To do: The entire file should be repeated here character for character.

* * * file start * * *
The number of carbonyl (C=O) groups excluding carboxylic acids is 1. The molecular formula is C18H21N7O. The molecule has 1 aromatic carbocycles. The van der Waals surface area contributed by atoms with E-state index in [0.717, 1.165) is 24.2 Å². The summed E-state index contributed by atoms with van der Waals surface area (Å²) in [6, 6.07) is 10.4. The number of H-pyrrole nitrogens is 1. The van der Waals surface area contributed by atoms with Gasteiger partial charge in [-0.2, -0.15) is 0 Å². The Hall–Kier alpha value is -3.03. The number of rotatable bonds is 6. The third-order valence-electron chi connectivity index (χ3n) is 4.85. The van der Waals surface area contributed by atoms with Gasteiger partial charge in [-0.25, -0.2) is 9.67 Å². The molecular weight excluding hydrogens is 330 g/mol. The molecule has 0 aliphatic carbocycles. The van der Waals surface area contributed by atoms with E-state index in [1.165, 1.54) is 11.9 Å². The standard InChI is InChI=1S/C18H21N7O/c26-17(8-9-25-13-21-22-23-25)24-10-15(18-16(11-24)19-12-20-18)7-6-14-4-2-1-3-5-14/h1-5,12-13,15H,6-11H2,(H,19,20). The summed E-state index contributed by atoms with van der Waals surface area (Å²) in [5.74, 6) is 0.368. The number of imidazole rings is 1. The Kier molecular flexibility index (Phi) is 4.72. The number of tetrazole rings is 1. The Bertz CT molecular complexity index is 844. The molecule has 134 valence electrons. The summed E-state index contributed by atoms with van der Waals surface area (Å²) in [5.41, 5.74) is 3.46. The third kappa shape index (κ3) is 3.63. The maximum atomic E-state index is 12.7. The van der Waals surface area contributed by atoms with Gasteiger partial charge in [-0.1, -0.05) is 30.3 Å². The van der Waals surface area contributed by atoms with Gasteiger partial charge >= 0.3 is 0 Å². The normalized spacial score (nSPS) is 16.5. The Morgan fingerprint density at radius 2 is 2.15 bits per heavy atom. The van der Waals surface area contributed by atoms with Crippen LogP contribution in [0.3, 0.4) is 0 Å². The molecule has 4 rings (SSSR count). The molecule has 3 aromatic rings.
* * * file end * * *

The number of carbonyl (C=O) groups excluding carboxylic acids is 1. The molecular formula is C18H21N7O. The molecule has 1 aromatic carbocycles. The van der Waals surface area contributed by atoms with E-state index in [0.717, 1.165) is 24.2 Å². The summed E-state index contributed by atoms with van der Waals surface area (Å²) in [6, 6.07) is 10.4. The number of H-pyrrole nitrogens is 1. The van der Waals surface area contributed by atoms with Gasteiger partial charge in [-0.2, -0.15) is 0 Å². The Hall–Kier alpha value is -3.03. The number of rotatable bonds is 6. The third-order valence-electron chi connectivity index (χ3n) is 4.85. The van der Waals surface area contributed by atoms with Gasteiger partial charge in [-0.25, -0.2) is 9.67 Å². The molecular weight excluding hydrogens is 330 g/mol. The molecule has 0 aliphatic carbocycles. The van der Waals surface area contributed by atoms with E-state index in [1.165, 1.54) is 11.9 Å². The standard InChI is InChI=1S/C18H21N7O/c26-17(8-9-25-13-21-22-23-25)24-10-15(18-16(11-24)19-12-20-18)7-6-14-4-2-1-3-5-14/h1-5,12-13,15H,6-11H2,(H,19,20). The summed E-state index contributed by atoms with van der Waals surface area (Å²) in [5.74, 6) is 0.368. The number of imidazole rings is 1. The Kier molecular flexibility index (Phi) is 4.72. The number of tetrazole rings is 1. The Bertz CT molecular complexity index is 844. The molecule has 134 valence electrons. The summed E-state index contributed by atoms with van der Waals surface area (Å²) in [5.41, 5.74) is 3.46. The third kappa shape index (κ3) is 3.63. The maximum atomic E-state index is 12.7. The van der Waals surface area contributed by atoms with Gasteiger partial charge in [-0.1, -0.05) is 30.3 Å². The van der Waals surface area contributed by atoms with Gasteiger partial charge >= 0.3 is 0 Å². The normalized spacial score (nSPS) is 16.5. The Morgan fingerprint density at radius 2 is 2.15 bits per heavy atom. The van der Waals surface area contributed by atoms with Crippen LogP contribution in [0.3, 0.4) is 0 Å². The molecule has 4 rings (SSSR count). The molecule has 3 aromatic rings.